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Old 07-19-2006, 06:56 AM   #1
Valkyrie_of_valhalla
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Question GRUB error 18: Selected cylinder...


I occasionally have this problem, and I don't know if I should worry about it or not.
Sometimes, when I try to load either OS, I get this error 18 from GRUB, saying "Selected cylinder exceeds maximum supported by BIOS".
Usually it dissapears after a reboot, but when it appears, I get the same error for every OS.
I have both Suse 10 and Windows XP installed. I have a 10Gb hard-disk. My first partition is a 10Gb windows one (so this error really shouldn't appear, at least when I load windows), my second one is another 10Gb windows one with no OS, then the linux swap (aprox 1Gb), the root (10Gb), and a big 80Gb windows partition, also no OS on.
What is weird is that this problem simply dissapears after a reboot, without me changing any setting. If nothing is changed, how can it sometimes exceed the maximum support, and after a seccond, not?
Should I worry about this for now?
And what would a good sollution be? Reinstalling GRUB? Repartitioning, putting the root partition right after the windows one?
Any info would help. Thanks for reading this.
 
Old 07-19-2006, 07:32 AM   #2
erikvdh
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I think you should create a boot partition. There is an entry in the wiki. just search for grub error 18 to find it.
 
Old 07-19-2006, 07:33 AM   #3
erikvdh
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http://wiki.linuxquestions.org/wiki/GRUB#Error_18
 
Old 07-19-2006, 07:58 AM   #4
Valkyrie_of_valhalla
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thank you, I searched just in the forum, I forgot to search on the site as well.

A few additional questions:
1. What is VM Ware? It doesn't really explain much there. I have something at /boot, but it appears to be part of the linux partition that also contains the OS.
2. On Windows there is a program called Disk Defragmenter. Could it help in any way, and is there something like this for Linux?
3. If the first partition is a Linux one, will Windows XP run properly? With other windowses such as Me and 98, if it is on a second partition, it doesn't run (sometimes. that's why I liked Linux, for it's possibility to be installed anywhere, but with this error...)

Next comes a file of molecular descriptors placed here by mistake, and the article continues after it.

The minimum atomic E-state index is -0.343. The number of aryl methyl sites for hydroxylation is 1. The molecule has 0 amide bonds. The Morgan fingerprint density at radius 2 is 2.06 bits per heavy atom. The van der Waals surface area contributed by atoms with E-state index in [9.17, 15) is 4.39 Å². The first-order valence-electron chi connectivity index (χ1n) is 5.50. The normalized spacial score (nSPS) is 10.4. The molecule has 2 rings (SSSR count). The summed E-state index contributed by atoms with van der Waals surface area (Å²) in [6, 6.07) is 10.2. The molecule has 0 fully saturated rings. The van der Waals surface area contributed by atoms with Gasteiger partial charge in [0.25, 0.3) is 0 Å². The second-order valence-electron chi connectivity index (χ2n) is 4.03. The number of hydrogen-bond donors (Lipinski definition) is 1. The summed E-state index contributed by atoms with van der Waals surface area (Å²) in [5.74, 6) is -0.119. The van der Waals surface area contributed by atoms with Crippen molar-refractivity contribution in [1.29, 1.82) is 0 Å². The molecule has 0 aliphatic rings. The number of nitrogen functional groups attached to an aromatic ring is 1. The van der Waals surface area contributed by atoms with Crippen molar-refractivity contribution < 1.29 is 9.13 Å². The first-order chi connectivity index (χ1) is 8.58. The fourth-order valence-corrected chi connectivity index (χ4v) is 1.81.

4. Should I try to install an alternate bootloader? (When I had LILO with other Linux editions, I never had this problem, but I always reinstalled everyting in about a month, whereas now, the last time I reinstalled everything was almost a year ago).

Sorry if I ask too many newbie questions. Any other info will be apreciated as well.
 
Old 07-19-2006, 09:53 AM   #5
gkiagia
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Quote:
Originally Posted by Valkyrie_of_valhalla
1. What is VM Ware?
VMWare is a program that creates "Virtual Machines" and allows you to run many other operating systems on the top of linux or windows. See www.vmware.com for more details.

Quote:
Originally Posted by Valkyrie_of_valhalla
2. On Windows there is a program called Disk Defragmenter. Could it help in any way, and is there something like this for Linux?
Disk defragmenter is only for windows and doesn't help the situation. Afaik, there is no such software for linux.

Quote:
Originally Posted by Valkyrie_of_valhalla
3. If the first partition is a Linux one, will Windows XP run properly? With other windowses such as Me and 98, if it is on a second partition, it doesn't run (sometimes. that's why I liked Linux, for it's possibility to be installed anywhere, but with this error...)
Yes, all windows versions can be run from another partition but if you don't want to reinstall XP you will have to manually change your boot.ini so that it refers to the second partition (or use the winXP cdrom to fix it with a command that I don't remember right now)

Quote:
Originally Posted by Valkyrie_of_valhalla
4. Should I try to install an alternate bootloader? (When I had LILO with other Linux editions, I never had this problem, but I always reinstalled everyting in about a month, whereas now, the last time I reinstalled everything was almost a year ago).
If you like it, try lilo. Personnally, I think grub is the best.

Quote:
Originally Posted by Valkyrie_of_valhalla
I have something at /boot, but it appears to be part of the linux partition that also contains the OS.
What you have to do is to create a separate small partition to contain everything that currently is in your /boot directory and then mount it at /boot. This partition must be at the begining of the disk so that you don't see error 18.
It sounds strange, though, that you don't see it every time. It's an error that you should see it either always or not at all. Are you maybe overclocking your CPU? I used to have some problems with grub and overclocking.